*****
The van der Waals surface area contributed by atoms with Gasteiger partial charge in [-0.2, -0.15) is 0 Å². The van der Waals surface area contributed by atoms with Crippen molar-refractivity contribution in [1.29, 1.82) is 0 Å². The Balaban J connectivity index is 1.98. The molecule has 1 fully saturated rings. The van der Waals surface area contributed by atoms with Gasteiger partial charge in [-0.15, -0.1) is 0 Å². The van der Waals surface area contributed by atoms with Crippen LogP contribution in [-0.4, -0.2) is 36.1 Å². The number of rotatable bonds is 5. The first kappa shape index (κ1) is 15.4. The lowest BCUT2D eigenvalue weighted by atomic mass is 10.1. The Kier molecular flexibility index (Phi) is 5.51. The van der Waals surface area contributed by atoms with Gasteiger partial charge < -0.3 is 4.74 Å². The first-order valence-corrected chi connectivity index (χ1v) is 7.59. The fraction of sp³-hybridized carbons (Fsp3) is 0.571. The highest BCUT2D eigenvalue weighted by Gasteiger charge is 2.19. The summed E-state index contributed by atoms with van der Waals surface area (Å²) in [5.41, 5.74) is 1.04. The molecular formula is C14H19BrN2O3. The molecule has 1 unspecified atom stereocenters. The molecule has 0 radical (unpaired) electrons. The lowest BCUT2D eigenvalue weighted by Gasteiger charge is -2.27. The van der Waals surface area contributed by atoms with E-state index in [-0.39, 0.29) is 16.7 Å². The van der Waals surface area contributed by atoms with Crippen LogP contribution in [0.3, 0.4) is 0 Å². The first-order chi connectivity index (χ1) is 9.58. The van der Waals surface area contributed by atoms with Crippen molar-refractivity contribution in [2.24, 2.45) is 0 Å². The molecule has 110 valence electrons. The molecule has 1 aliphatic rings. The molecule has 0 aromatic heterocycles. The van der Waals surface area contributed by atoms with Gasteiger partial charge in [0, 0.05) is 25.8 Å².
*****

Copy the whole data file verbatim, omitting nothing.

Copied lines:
The van der Waals surface area contributed by atoms with Gasteiger partial charge in [-0.2, -0.15) is 0 Å². The van der Waals surface area contributed by atoms with Crippen molar-refractivity contribution in [1.29, 1.82) is 0 Å². The Balaban J connectivity index is 1.98. The molecule has 1 fully saturated rings. The van der Waals surface area contributed by atoms with Gasteiger partial charge in [-0.15, -0.1) is 0 Å². The van der Waals surface area contributed by atoms with Crippen LogP contribution in [-0.4, -0.2) is 36.1 Å². The number of rotatable bonds is 5. The first kappa shape index (κ1) is 15.4. The lowest BCUT2D eigenvalue weighted by atomic mass is 10.1. The Kier molecular flexibility index (Phi) is 5.51. The van der Waals surface area contributed by atoms with Gasteiger partial charge < -0.3 is 4.74 Å². The first-order valence-corrected chi connectivity index (χ1v) is 7.59. The fraction of sp³-hybridized carbons (Fsp3) is 0.571. The highest BCUT2D eigenvalue weighted by Gasteiger charge is 2.19. The summed E-state index contributed by atoms with van der Waals surface area (Å²) in [5.41, 5.74) is 1.04. The molecular formula is C14H19BrN2O3. The molecule has 1 unspecified atom stereocenters. The molecule has 0 radical (unpaired) electrons. The lowest BCUT2D eigenvalue weighted by Gasteiger charge is -2.27. The van der Waals surface area contributed by atoms with E-state index in [-0.39, 0.29) is 16.7 Å². The van der Waals surface area contributed by atoms with Crippen LogP contribution in [0.3, 0.4) is 0 Å². The first-order chi connectivity index (χ1) is 9.58. The van der Waals surface area contributed by atoms with Crippen molar-refractivity contribution in [2.24, 2.45) is 0 Å². The molecule has 110 valence electrons. The molecule has 1 aliphatic rings. The molecule has 0 aromatic heterocycles. The van der Waals surface area contributed by atoms with Gasteiger partial charge in [0, 0.05) is 25.8 Å².